The 50th anniversary of Earth Day seems like the perfect time to turn our attention to the differences between sustainably-grown and non-sustainably grown cacao. Hint: sustainable is the good kind, and it’s what we use!
First, a tiny overview. Cacao trees grow only in the tropical belt from about ten degrees north to ten degrees south of the equator. Rainforests, our best carbon sinks and most biodiverse habitat on the planet, are where cacao trees thrive. These small trees love the stable temperatures, the rich soil, the protection from the wind, and the shade offered by other, taller tropical trees. This is the environment in which cacao trees originated and have grown for millenia.
As chocolate became a valued commodity, rainforests were cleared by thousands of acres in order to make room for more cacao trees, causing cacao to be thought of one of the most destructive crops on the planet. Sadly, the slash and burn clearing continues in some places today. For example, In one wooded area of Belize that we visited in 2015 and then again in 2017, a vast area had been clear cut in between our visits, enclosed by a barbed wire fence, and planted with cacao saplings and nothing else. (We were told a Canadian company was the owner.) It was one of the saddest sights I have ever seen. This is not sustainably-grown cacao.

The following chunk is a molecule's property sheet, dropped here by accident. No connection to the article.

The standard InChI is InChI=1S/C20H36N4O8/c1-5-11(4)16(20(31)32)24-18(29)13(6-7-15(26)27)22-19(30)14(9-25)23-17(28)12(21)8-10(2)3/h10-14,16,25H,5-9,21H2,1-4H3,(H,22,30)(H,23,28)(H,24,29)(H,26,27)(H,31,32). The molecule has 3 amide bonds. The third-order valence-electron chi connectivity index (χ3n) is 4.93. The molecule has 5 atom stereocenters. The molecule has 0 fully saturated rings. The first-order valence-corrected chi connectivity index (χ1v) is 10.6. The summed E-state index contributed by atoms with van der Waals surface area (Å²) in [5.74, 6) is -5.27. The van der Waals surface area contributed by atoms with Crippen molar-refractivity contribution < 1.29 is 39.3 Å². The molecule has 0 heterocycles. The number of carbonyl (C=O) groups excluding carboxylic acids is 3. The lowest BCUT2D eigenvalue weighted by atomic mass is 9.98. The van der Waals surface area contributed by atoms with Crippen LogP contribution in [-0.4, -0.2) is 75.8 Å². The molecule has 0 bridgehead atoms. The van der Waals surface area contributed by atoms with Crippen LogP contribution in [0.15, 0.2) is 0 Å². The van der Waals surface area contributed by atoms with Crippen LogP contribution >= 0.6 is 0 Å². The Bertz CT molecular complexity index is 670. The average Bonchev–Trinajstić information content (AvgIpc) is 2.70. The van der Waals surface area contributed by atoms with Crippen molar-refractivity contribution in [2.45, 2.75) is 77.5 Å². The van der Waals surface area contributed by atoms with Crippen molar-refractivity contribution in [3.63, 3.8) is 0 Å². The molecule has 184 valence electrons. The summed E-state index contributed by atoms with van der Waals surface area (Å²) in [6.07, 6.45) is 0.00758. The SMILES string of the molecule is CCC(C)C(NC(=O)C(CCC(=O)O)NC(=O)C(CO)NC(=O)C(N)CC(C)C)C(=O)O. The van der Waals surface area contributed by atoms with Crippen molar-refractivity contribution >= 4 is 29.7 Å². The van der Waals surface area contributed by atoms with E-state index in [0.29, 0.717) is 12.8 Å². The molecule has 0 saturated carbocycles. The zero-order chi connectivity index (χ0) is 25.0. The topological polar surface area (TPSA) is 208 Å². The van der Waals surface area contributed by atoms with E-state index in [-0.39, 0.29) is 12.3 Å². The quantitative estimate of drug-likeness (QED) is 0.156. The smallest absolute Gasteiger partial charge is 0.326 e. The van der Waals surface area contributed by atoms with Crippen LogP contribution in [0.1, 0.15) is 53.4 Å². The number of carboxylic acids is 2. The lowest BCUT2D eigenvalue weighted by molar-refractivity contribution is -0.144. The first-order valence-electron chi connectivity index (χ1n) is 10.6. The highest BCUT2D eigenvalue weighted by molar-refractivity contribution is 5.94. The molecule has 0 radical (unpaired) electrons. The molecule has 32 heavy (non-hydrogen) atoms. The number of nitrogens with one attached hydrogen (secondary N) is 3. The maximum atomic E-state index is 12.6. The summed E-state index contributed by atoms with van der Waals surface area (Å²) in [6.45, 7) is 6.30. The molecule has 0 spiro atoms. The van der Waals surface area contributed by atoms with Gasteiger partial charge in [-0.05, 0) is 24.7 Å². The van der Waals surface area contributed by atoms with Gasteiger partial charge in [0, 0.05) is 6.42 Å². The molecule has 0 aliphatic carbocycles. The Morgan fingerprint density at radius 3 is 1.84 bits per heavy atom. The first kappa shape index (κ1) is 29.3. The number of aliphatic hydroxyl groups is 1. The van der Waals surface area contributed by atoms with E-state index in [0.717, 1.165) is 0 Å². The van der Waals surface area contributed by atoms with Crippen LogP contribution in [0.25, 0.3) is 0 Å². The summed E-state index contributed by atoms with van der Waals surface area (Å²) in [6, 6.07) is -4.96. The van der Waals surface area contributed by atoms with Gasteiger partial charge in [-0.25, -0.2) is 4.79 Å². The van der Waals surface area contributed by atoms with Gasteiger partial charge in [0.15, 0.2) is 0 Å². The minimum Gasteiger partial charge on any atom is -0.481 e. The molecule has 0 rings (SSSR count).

Chocolate Riot buys our cacao from sustainable sources. The small farms have trees that are grown among other trees and income-producing crops including mandarin, pineapple, banana, and plantain. There are also some hardwood trees that are sustainably harvested as well as a tree nicknamed “madre de cacao.” This gliricidia tree is perfect for shading the cacao trees, and it also fixes nitrogen in the soil and has insect-repelling properties.
In addition to growing cacao in the shade and multi cropping, which protects biodiversity, improves carbon sequestration, and enriches the soil, Chocolate Riot’s farmers employ other practices that enhance sustainability. They have worked hard to learn specialized pruning and natural fertilizing techniques that help control pests and greatly increase the yield from their small farms. Farmers get much more out of what they already have, and the precious rainforest is protected. This is sustainably-grown cacao, and we are proud to use it in our chocolate.